UAE Attorney General Dr Hamad Saif Al Shamsi said Hedges had “confessed in detail to his crimes” and was “accorded full rights” with a “fair and transparent trial”.
Abdulla Al Naqbi, head of the Department of Legal Affairs for the UAE Ministry of Foreign Affairs, added: “Compelling and powerful evidence was presented in court. That included information extracted from his personal electronic devices by expert forensic analysis techniques, evidence provided by UAE intelligence agencies, witness testaments and Mr Hedges’ own confession.
“The case was heard by three judges in the security division of the Higher Federal Court who met a total of four times. In the first session on 3 October Mr Hedges was asked whether he had proper representation and was offered the services of a court-appointed lawyer, which he accepted.
“It is not true that he was asked to sign documents he did not understand.”
The ministry said the UAE was “determined to protect its important strategic relationship with a key ally” and added that it hoped both sides could find “an amicable solution” to the case.”
The UAE attorney general previously said the sentence – which could see the academic serve up to 25 years in jail before being deported – was not final as he had the right to appeal.
Analysis: Sending a spy ‘makes no sense’
Frank Gardner, security correspondent, BBC News
Britain has a very deep and quite long-standing defence relationship with the UAE – it is an ally.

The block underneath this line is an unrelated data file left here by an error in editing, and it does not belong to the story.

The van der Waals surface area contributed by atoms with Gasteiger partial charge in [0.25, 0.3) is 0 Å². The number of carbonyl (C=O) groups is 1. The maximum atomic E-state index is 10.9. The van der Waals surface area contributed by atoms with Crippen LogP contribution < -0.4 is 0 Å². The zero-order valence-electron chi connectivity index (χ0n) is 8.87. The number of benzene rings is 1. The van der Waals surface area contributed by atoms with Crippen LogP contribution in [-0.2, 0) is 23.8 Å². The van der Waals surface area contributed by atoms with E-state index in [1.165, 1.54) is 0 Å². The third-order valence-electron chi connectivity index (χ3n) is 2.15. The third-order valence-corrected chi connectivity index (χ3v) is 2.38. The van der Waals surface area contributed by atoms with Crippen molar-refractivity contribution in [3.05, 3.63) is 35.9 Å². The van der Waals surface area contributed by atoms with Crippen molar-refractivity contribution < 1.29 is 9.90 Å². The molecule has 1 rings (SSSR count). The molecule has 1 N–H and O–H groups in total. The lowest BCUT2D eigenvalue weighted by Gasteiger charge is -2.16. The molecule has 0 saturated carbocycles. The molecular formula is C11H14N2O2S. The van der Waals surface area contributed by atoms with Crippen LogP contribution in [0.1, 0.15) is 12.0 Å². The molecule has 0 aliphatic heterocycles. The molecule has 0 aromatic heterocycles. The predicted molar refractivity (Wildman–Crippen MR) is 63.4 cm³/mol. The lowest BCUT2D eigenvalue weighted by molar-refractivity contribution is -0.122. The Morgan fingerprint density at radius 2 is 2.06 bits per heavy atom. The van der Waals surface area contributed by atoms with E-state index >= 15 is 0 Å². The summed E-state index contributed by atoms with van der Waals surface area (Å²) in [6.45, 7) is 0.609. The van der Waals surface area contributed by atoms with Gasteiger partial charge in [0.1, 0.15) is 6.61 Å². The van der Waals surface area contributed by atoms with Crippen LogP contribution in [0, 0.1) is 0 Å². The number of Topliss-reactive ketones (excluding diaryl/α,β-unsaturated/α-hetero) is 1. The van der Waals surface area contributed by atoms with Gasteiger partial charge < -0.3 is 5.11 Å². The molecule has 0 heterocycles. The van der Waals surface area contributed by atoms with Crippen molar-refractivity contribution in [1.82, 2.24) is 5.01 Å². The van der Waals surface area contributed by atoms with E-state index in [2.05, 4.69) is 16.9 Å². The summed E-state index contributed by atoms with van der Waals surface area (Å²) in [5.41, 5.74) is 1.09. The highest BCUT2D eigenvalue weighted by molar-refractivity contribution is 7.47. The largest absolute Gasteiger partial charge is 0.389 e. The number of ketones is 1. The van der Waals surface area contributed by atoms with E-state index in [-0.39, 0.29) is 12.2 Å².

There are roughly 200 serving British personnel permanently based in the UAE. There is an airbase called Al Minhad just south of Dubai where RAF Typhoons and Tornadoes are rotating in and out, including for flights to Afghanistan. There is a port called Port Zayed which is the most visited Royal Navy port in the world. And hundreds of Emirati officers are trained at Sandhurst military academy.
Britain has got a very close defence, security and counter-terrorism relationship with the UAE and though there is no suggestion of that being threatened, if the situation escalates, the calls to reconsider that relationship will increase.
The suggestion Britain would send a spy makes no sense. I’m sure MI6 would use academics to spy on a place if they could, but only in hard-to-target countries. I cannot imagine what an academic could get out of the UAE that the UK couldn’t get by asking the UAE directly.
There is nothing I can see that Matthew Hedges has done which in any way would constitute spying. There are far greater sensitivities there than in this country – somebody has reported him to the authorities saying he is asking suspicious questions.
I’ve known someone, who was a businessman in Dubai – a former British army officer – who was arrested because he upset the wrong person and didn’t have the connections that would get him out of jail.
Prof Clive Jones, Hedges’ supervisor at Durham University, said there would now have to be “some kind of moratorium” on sending students to do field work in the UAE and the wider Gulf region.
He said Hedges had been looking at civil-military relations in the UAE since the Arab Spring and “there was nothing clandestine or covert” about the material he had.
Prof Jones said there had been no “inkling” of any danger and Hedges was “no stranger” to the UAE, having “lived there on and off” since he was nine years old.
Prof Jones said: “He knew many of the people he was going out to interview, so again it is utterly bizarre, and indeed perverse, and indeed a miscarriage of justice, that this has befallen him.”
Conservative MP and former soldier Johnny Mercer said it would be “absolutely disgraceful” if Ms Tejada’s claims were found to be true, adding: “We have no interests with the UAE that outweigh the rights and freedoms of our citizens abroad.”
He earlier said the case was “unacceptable” and “consequences must be immediate until he is released”.